The short driveway had just the right downhill pitch to lend quick speed to the junior-size balloon-tired bicycle I launched from the neighbor’s yard for the brief but blind journey across the road which separated our adjoining homes. The two pretty girls who watched were bound to be impressed, and there was little to fear since Linwood Avenue did not carry much traffic. By the time I saw the approaching panel truck coming from my left it was too late to do anything but begin a rather pointless turn to the right which only served to delay the impact for a micro-second. All these years afterward, I can see the yellow lettering – SAM THE CLEANER – on the green delivery truck; a 1937 Chevrolet, and the wide-eyed driver certain he had just killed a stupid kid. By some quirk of fate only the red bike was damaged. Along with the tender pride of an eight-year-old show-off.
The day I was shot I was a high school junior, unaware of a careless 10-year-old farm kid with a rifle next door and unseen through a curtain of trees and undergrowth. I was clad in hip boots while building a spillway on our pond, surrounded by the sound of gushing water and intent on my work. I can still today see what I thought was black “mud” arcing from midway up my left arm into Ayer’s Brook where it turned red. I was a long distance from help when I realized I had a severed artery and can recall today every detail of the leap over a four-strand barbed wire fence (going uphill!), the quickly invented tourniquet fashioned along the way, and the fast seven-mile drive to the hospital emergency room.
During the final, pre-armistice days in the summer of 1953, fighting was intense and constant as possession of a few hundred yards of territory along Korea’s 38th parallel changed hands daily. I had volunteered to hand-carry a top-secret document outlining the details of an upcoming tactical air strike to a forward command post on the western front. Because our old but dependable WWII jeep with its mounted fifty caliber machine gun had just been replaced by a new, unarmed – and cantankerous – Willys “Wonder”, I was traveling alone and without a “shot-gun” companion. Before retracing my route home along Main Supply Route 33, a well-intentioned soldier drew me a quick sketch of what he described as a “short-cut” which would save me time although admittedly unmarked and rugged. About the same moment I realized I had somehow taken a wrong turn, the “roadway” became a rock-strewn cul-de-sac, and my engine died in the middle of a mountain stream. I became aware of an overpowering realization that I had wandered deep into enemy territory, and the shiver that ran up my helpless spine is still alive and with me today. I can still hear the absence of birdsong and the fate-loaded silence in the moments before my engine thankfully returned to life.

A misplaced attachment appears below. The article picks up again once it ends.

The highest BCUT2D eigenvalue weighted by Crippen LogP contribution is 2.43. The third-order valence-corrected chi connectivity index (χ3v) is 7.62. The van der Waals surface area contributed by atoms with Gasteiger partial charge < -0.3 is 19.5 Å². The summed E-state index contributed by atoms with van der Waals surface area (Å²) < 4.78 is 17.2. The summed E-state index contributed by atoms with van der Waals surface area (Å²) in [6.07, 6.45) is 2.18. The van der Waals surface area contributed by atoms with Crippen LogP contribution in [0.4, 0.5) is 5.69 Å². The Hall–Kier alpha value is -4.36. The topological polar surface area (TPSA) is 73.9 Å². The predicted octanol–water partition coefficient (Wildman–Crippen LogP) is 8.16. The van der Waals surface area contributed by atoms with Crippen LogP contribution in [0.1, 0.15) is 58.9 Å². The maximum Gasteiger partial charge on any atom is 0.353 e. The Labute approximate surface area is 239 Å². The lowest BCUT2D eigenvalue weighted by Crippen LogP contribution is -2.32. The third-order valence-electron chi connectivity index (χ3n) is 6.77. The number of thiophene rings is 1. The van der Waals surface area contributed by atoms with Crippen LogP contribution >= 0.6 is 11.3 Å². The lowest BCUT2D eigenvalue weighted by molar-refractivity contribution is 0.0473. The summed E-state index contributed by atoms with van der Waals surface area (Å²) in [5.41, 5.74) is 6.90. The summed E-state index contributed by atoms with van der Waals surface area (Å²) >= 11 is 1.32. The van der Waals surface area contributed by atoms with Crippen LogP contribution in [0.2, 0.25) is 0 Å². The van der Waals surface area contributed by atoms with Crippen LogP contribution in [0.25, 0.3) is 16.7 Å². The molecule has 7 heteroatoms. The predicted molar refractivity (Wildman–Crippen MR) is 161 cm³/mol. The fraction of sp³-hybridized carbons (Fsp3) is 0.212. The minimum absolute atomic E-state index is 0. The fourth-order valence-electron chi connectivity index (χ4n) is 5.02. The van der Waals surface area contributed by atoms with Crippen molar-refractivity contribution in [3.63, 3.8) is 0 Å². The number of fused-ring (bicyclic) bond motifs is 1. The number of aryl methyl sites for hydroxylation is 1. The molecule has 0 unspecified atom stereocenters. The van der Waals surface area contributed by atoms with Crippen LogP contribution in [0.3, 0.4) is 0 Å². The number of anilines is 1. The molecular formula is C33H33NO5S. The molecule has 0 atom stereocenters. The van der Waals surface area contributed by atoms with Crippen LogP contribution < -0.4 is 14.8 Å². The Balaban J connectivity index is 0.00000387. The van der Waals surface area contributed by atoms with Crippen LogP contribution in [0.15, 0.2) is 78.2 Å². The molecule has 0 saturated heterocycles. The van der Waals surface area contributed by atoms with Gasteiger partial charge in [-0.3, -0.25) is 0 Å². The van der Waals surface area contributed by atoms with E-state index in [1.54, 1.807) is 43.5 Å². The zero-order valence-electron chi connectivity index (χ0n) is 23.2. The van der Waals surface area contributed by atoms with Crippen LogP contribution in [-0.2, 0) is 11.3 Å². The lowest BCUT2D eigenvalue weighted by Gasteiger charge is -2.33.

The twin-engine Beechcraft-designed aircraft the Air Force knew as the C-45 is looked upon today as a “Classic” of the 1930s and many are still flying. In its own way though, it could be a challenge in the hands of a pilot unfamiliar with its little idiosyncrasies. I was the lone passenger along with the crew chief on what should have been a routine flight into McChord AFB on a clear and lovely “blue-sky” day in 1954. We were at 8,000 feet over Washington’s Cascade Range when both engines quit. The crew chief wasted no time in motioning to me to follow as he strapped on his chute and prepared to kick open the rear hatch. I had, as was my custom, been content to use my own chute as a cushion until realizing at that moment it had been adjusted for someone much larger in stature than myself. Fortunately, at the moment of my ill-starred departure, the pilot discovered how to correctly switch to his wing tanks and the engines came back to life. It was the last time I ever made a military flight without checking my chute straps.Hidden deep in the mid-brain of every human being is an almond-size area known as the amygdala whose mission it is to sense threats in our environment, and to trigger the fight-or-flight responses which serve as nature’s survival arsenal. It also has the power to encode and record every important lesson from our “autobiographical memory” which might serve to protect us the next time. It seems that mine is alive and working well.